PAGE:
Before I comment much I want to let you know a bit about me. I left home in 1968 at the age of 15. I spent much of the next few years working to help end the Vietnam war. The first presidential candidate I voted for was McGovern. I have voted in every election both local, state, and federal since then voting the straight democratic party ticket in the general elections and for the most progressive candidates in the primaries. I was an early supporter of Howard Dean, helped organize his local organization and even became a Democratic Party precinct chair for my neighborhood. I contributed $6000 to his campaign. I traveled to Iowa to block walk for him. I felt good when Obama won since he was able to do so to some degree by building on the efforts Dean made to reform the party. Then I felt betrayed by Obama when he did not hang some bankers and support meaningful banking reforms. I feel like I have some inkling of what you are feeling after Bernie not winning the primary.

For many years I believed that politics was the process by which people of overall good intent negotiated how precious government resources would be spent; and that if only the middle and lower classes would vote in greater numbers and get more involved in the party then they would be able to increase both social and economic justice.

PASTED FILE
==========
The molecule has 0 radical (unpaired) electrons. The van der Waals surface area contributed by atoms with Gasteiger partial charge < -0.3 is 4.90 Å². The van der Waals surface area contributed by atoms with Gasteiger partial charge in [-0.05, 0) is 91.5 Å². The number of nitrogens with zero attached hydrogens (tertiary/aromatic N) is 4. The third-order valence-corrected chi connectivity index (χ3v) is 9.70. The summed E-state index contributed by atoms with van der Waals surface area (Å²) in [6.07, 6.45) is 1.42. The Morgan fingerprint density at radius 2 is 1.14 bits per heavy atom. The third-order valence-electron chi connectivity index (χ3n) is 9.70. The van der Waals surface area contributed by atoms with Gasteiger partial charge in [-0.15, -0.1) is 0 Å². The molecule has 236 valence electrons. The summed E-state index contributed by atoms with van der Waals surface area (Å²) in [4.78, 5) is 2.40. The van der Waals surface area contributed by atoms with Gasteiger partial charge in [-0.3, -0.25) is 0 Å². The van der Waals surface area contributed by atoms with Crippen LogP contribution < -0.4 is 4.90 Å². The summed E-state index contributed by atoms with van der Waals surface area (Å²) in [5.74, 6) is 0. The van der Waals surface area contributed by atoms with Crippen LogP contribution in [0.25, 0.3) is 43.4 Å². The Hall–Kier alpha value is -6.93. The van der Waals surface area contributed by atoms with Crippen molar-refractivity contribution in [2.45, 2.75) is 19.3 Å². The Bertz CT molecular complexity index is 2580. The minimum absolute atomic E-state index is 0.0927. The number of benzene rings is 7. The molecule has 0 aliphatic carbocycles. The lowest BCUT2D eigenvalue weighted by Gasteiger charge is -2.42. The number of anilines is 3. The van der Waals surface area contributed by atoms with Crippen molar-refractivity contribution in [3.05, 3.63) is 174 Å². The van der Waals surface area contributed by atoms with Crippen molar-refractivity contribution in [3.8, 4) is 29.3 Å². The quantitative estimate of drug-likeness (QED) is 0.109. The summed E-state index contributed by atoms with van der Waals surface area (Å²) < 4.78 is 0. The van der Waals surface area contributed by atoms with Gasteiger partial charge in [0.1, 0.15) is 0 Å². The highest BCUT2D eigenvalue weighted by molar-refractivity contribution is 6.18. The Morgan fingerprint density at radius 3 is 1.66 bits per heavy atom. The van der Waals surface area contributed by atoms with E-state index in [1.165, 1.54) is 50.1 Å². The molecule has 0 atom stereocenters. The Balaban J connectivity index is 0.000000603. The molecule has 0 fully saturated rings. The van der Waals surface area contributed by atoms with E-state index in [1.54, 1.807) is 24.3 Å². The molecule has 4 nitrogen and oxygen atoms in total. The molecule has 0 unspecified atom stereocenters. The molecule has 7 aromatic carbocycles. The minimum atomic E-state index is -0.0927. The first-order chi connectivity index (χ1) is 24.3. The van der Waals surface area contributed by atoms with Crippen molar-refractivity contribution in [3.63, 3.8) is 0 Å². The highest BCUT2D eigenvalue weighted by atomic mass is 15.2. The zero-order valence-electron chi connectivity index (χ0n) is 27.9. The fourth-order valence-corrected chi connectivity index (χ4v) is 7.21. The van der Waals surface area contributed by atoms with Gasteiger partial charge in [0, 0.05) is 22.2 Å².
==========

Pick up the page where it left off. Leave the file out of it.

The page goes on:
Along the way, I completed a degree in finance and had this gut feeling that the system ran on insurance and credit and that if one properly borrowed they would be successful. Through most of my life that was true. I would smugly advise younger people, “Work hard, live within your means, and use credit and insurance wisely; and you will be successful.” Then bubbles created by unsound monetary policies began to pop. The Savings and Loan junk bond bubble, the dot-com bubble, and the mortgage bubble just to name a few. I noticed that the pain of each of these events was making it so that the generations coming behind me would be less economically stable. Finally, the direct pain I experienced from the mortgage bubble myself made me re-examine my premises.

I finally figured out that there were two root causes of the continuing degradation of our system: The discovery of large amounts of easy to extract petroleum in the early 20th century and the replacement of gold-backed dollars with petrodollars in 1971. Due to these factors, everything else you complain about has been “baked into the cake”.

…to be continued…

(I’ll come back and add edit in detail after I see that you have read this far.)

SGI Buddhist, Loves Irish and Latin American Literature, History buff, knows a great deal about Medicare

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